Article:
My Lords, if it had been demonstrated that in practice Lawrence and Gomez were calculated to produce injustice that would have been a compelling reason to revisit the merits of the holdings in those decisions. That is however, not the case. In practice the mental requirements of theft are an adequate protection against injustice. In these circumstances I would not be willing to depart from the clear decisions of the House in Lawrence and Gomez. This brings me back to counsels' principal submission, namely that a person does not appropriate property unless the other (the owner) retains, beyond the instant of the alleged theft, some proprietary interest or the right to resume or recover some proprietary interest. This submission is directly contrary to the holdings in Lawrence and Gomez. It must be rejected. The alternative submission is that the word "appropriates" should be interpreted as if the word "unlawfully" preceded it so that only an act which is unlawful under the general law can be an appropriation. This submission is an invitation to interpolate a word in the carefully crafted language of the Act of 1968. It runs counter to the decisions in Lawrence and Gomez and must also be rejected. It follows that the certified question must be answered in the affirmative.
In his judgment my noble and learned friend Lord Hutton concluded that the trial judge's summing-up on dishonesty was materially defective in particular respects which he lists and that the appeal should be allowed on this ground. In reluctant disagreement with Lord Hutton I take a different view. The House is clearly not confined to the certified question. I agree that in the interests of justice one must look at the matter in the round. It is, however, relevant to bear in mind the context in which the points arise. First, the trial judge was not invited to give such special directions. Secondly, these points were not contained in the written grounds of appeal before the Court of Appeal. Thirdly the points of criticism were not contained in the Statement of Facts and Issues or in the printed cases. Fourthly, the House has not seen transcripts of evidence. The relevance of this factor is that the House is inadequately informed as to the way in which the defence case was deployed before the judge and jury. And a summing-up must always be tailored to the particular circumstances of each case.
My Lords, for my part the position would have been different if I had any lurking doubt about the guilt of the appellant on the charges for which she was convicted. In the light of a fair and balanced summing up and a very strong prosecution case, the jury accepted the prosecution case and rejected the appellant's account as untruthful. They found that she had acted dishonestly by systematically raiding the savings in a building society account of a vulnerable person who trusted her. Even if one assumes that the judge ought to have directed more fully on dishonesty I am satisfied that the convictions are entirely safe. In these circumstances it is not necessary and indeed undesirable for the House to pronounce upon what directions should be given on dishonesty in cases akin to the present.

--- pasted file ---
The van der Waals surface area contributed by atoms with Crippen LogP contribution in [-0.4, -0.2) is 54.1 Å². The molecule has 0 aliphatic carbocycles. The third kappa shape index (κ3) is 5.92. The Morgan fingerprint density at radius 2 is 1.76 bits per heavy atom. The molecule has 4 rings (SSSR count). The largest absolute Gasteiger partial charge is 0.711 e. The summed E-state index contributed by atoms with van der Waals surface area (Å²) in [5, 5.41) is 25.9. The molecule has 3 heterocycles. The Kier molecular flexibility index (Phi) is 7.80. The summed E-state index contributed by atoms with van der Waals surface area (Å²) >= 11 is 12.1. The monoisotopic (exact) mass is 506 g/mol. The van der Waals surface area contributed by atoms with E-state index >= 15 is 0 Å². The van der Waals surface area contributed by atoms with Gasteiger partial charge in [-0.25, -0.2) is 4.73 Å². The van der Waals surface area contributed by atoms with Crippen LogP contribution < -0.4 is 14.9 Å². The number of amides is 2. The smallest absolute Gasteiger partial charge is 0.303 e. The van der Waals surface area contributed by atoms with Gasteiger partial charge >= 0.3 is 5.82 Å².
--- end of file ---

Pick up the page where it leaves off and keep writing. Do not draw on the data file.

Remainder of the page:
My Lords, I would dismiss the appeal to the House.
Section 1(1) of the Theft Act 1968 provides:
Section 2(1) provides:
Section 3(1) provides:
In Reg. v. Lawrence  1 Q.B. 373, 376G Megaw L.J. stated:
The facts of the present case have been set out in the speech of my noble and learned friend Lord Steyn and on those facts there were two issues for the jury to consider: (1) had the appellant appropriated the money and, if so, (2) had she appropriated the money dishonestly? In relation to appropriation the judge told the jury:
The certified question relates only to this issue, and for the reasons given by my noble and learned friend Lord Steyn I agree that the answer to this question should be "Yes", but I consider that two issues then arise as to the element of dishonesty. The first issue is whether this element should be considered by the House. If so, the second issue is whether the judge's summing up as to dishonesty constituted a misdirection.
What the judge said was as follows:
In a criminal case this House is not confined to the certified question and can consider other points if it is necessary to do so in the interests of justice: see Attorney-General for Northern Ireland v. Gallagher  A.C. 349. Therefore the question arises whether it is appropriate in this case for the House to consider the element of dishonesty. In relation to this point I would observe that a submission on dishonesty was advanced to the Court of Appeal on behalf of the appellant as an issue separate and distinct from the issue of appropriation. This appears from the following passage of the judgment of the Court of Appeal delivered by Rose L.J. at  1 Cr.App.R. 1, 7D:
And at p. 9G the Court of Appeal stated:
It is also apparent from the judgments of the Court of Appeal in Reg. v. Mazo  2 Cr.App.R. 518 and Reg. v. Kendrick and Hopkins  2 Cr.App.R. 524 that difficult issues can arise both as to appropriation and dishonesty where the defendant raises the defence that money or property was received as a gift, and in the present case the trial judge observed that dishonesty was a central issue in the case. Therefore I think it is appropriate that this House should consider the judge's directions on dishonesty.